Submitted to: Journal of American Society of Brewing Chemists
Publication Type: Abstract Only
Publication Acceptance Date: 2/5/1996
Publication Date: N/A
Citation: N/A Interpretive Summary:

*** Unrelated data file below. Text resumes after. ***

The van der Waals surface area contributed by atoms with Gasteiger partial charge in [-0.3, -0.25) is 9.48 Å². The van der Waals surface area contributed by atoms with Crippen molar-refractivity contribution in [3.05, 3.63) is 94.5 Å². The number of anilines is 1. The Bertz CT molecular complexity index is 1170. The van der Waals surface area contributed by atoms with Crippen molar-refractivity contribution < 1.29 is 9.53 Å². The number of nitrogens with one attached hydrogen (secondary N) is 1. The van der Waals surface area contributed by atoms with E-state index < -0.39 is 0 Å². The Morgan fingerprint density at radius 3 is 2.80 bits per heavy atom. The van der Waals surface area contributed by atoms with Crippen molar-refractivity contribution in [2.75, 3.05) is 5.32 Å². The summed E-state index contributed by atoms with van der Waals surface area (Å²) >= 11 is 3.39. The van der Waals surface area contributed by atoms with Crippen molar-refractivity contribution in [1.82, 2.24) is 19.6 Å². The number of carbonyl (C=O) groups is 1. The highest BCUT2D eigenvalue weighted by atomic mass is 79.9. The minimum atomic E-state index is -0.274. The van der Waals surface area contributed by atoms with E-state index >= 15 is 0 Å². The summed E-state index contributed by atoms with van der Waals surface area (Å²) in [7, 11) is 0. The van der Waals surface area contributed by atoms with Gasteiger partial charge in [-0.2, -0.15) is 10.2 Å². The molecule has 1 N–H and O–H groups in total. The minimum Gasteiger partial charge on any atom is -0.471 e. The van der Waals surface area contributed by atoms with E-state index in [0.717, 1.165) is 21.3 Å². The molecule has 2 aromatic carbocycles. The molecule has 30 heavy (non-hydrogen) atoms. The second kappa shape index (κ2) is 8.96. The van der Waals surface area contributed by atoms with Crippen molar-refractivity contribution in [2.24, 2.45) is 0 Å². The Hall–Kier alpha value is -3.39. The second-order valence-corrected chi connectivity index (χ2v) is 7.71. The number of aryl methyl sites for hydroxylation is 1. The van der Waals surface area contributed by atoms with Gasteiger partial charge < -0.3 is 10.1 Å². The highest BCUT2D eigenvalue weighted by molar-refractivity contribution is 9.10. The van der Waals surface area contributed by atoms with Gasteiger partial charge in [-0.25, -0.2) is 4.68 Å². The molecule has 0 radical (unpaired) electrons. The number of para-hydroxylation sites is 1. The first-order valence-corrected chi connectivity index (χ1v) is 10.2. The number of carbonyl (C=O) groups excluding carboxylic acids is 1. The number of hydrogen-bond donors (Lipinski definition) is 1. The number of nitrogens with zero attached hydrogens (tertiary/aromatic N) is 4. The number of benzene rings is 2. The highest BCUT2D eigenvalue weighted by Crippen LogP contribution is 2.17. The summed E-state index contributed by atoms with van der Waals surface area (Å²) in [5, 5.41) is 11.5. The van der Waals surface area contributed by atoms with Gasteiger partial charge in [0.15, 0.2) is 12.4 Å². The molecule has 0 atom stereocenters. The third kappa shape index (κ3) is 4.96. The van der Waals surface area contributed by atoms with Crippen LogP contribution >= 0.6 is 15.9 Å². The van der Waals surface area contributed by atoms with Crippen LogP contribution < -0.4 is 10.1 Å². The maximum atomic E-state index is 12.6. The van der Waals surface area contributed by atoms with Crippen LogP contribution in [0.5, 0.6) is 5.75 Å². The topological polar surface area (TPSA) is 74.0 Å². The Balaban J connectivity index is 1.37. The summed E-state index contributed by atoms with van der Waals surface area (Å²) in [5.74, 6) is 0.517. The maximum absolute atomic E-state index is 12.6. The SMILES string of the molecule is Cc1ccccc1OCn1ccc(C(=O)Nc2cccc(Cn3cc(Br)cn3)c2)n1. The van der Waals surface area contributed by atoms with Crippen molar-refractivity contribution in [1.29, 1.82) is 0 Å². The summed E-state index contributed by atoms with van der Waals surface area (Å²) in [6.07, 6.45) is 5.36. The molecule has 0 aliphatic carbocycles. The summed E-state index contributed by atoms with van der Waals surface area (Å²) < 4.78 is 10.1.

Technical Abstract: Highly purified alpha-glucosidases from germinated barley seeds were previously shown to be heat labile as determined by a 50 percent loss of activity after a 10 min incubation at 47 and 39 degree C for the high and low pI isoforms, respectively. The objectives of the work presented here were to determine the effects of kilning and mashing temperatures on the activity of alpha-glucosidases in malt extracts, and to evaluate the contribution of alpha-glucosidases to the production of glucose in the final wort. About 66 percent of the maltase and 88 percent of the p-nitrophenol alpha-glucosidase activities survived kilning when the maximal temperature reached was 85 degree C. During mashing, almost all alpha-glucosidase activity was retained until temperatures reached 55 degree C. Incubation at 72 degree C for starch conversion rapidly inactivated alpha-glucosidases. A modified mashing schedule was developed that extended the time alpha-glucosidase was active; this resulted in an increased production of fermentable sugars. The inclusion of conduritol B epoxide, a specific inhibitor of alpha-glucosidases, during mashing reduced glucose production. It was concluded that alpha-glucosidases significantly contribute to the production of fermentable sugars from starch during mashing.